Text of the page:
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Common Name:  Black and Yellow Orbweaver, Garden orbweaver, Black and yellow Argiope, Yellow garden spider, Banana spider, Golden orbweaver, Zipper spider, Writing spider -  The spider weaves a  circular  web which is metaphorically like a flattened orb; the prosaic coloration of black and yellow is an added appellation  to distinguish this species from other orbweavers.


Scientific NameArgiope aurantia -  Argiope was a Naiad or fresh water nymph in Greek Mythology  who lived on Mount Parnassus and is known primarily as the mother of the Thracian bard Thamyris. The name means  "of the silver face", the  implication being that she was the Naiad of the "silvery" mountain stream. One of the species of the genus Argiope is called the silver orbweaver due to its "silver-faced" markings. The species name aurantia is from the New Latin aurantium which is derived from the Latin aurum, meaning gold. It is an alternative name for the Rutaceae Family of plants which includes lemon and orange trees. Its use in this application is to emphasize the bright colors of the spider.


The sharply contrasting colors of the Black and Yellow Argiope are its most conspicuous if confounding attribute. Predatory animals that use traps would logically rely on stealth to ensnare hapless victims and should therefore be chameleonic. The incongruous bright hues of the orbweavers were thought to be either for the attraction of a mate or as a means to divert predators. Many animals are aposematic; they indicate their toxicity with vibrant colors to provide an unambiguous signal to potential predators. The monarch butterfly and the red eft are two well known examples. However, recent research has demonstrated that the bright colors of the orbweavers may have another purpose, to attract prey to the web. It has been found experimentally that the brighter the colors, the more effective the trap. It is hypothesized that the bright colors of the spider resemble the flowers to which the insects are attracted for nectar extraction. Since orbweavers frequently are seen conspicuously affixed near the center of the web with no attempts at concealment, this theory has some credence.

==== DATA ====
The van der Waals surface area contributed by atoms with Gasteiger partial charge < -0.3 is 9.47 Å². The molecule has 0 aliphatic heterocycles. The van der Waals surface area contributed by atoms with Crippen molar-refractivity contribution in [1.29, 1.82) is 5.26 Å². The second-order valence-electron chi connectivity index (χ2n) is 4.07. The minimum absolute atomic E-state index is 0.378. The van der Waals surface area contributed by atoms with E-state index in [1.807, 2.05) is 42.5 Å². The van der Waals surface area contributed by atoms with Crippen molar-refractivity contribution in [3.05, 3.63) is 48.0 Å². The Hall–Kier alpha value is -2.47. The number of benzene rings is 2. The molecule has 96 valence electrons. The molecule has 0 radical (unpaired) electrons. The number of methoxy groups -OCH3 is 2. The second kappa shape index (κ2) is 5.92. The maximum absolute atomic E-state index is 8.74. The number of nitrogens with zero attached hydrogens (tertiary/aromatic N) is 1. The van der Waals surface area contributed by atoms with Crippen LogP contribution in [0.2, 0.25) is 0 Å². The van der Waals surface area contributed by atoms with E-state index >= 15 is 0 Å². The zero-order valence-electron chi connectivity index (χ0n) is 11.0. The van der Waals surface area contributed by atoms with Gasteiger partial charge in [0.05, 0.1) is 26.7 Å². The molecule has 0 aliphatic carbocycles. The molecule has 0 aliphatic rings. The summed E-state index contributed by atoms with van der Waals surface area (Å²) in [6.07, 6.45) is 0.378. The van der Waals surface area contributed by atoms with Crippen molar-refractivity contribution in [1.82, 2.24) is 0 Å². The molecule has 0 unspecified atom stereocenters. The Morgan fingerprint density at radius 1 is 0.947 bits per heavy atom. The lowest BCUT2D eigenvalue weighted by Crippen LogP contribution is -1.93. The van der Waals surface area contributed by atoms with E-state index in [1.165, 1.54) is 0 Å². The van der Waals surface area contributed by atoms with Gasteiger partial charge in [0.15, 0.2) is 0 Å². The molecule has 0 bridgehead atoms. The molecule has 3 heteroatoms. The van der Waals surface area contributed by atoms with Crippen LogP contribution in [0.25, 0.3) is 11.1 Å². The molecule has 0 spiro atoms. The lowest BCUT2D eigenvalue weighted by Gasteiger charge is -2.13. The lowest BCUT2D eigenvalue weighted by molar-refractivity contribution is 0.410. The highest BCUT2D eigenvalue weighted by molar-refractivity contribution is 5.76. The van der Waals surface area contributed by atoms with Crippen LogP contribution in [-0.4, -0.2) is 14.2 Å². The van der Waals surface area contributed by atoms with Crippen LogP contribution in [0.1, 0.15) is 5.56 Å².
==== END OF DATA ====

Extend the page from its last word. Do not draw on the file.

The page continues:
The female Black and Yellow Argiope is about four times larger and about ten times heavier than the male, a condition known as sexual dimorphism. The spiders that are normally seen ensconced on the large orb-shaped webs are females; the smaller males usually have diminutive webs to the side. When the instinctual mating drive is manifest, the male approaches the female and waves his legs to encourage her assent to copulation. The male�s two sperm bearing organs are called pedipalps; they both must be inserted to consummate the mating process. When the second pedipalp is inserted, it swells to prevent removal and the male spider almost instantaneously dies, a behavior found in no other member of the animal kingdom. The male remains on the back of the female until she decides to break off the pedipalps so that the carcass can be removed, usually about thirty minutes after coitus. The body of the male is subsequently eaten by the female, not an uncommon trait of spiders. It is postulated that this rather unusual mating process evolved to prevent other males from copulating, thereby perpetuating the fatalistic trait through the resultant spiderlings.

The mated female Black and Yellow Argiope will produce at least one but no more than three brown, paper-like egg sacks that each contains about 500 eggs. The egg sacks are anchored to the web and are suspended in a silk cocoon to protect against predation and incursion by alien species. Since the adult female spider dies with the first frost, the young are left to the serendipity of nature. The spiderlings hatch in late autumn but overwinter in the egg case by suspending their growth and development, a characteristic known as diapause. The effectiveness of the egg case as a haven in winter is evidenced by its use by other species; one study found that nineteen species of insects and eleven species of spiders emerged from the egg case of A. aurantia.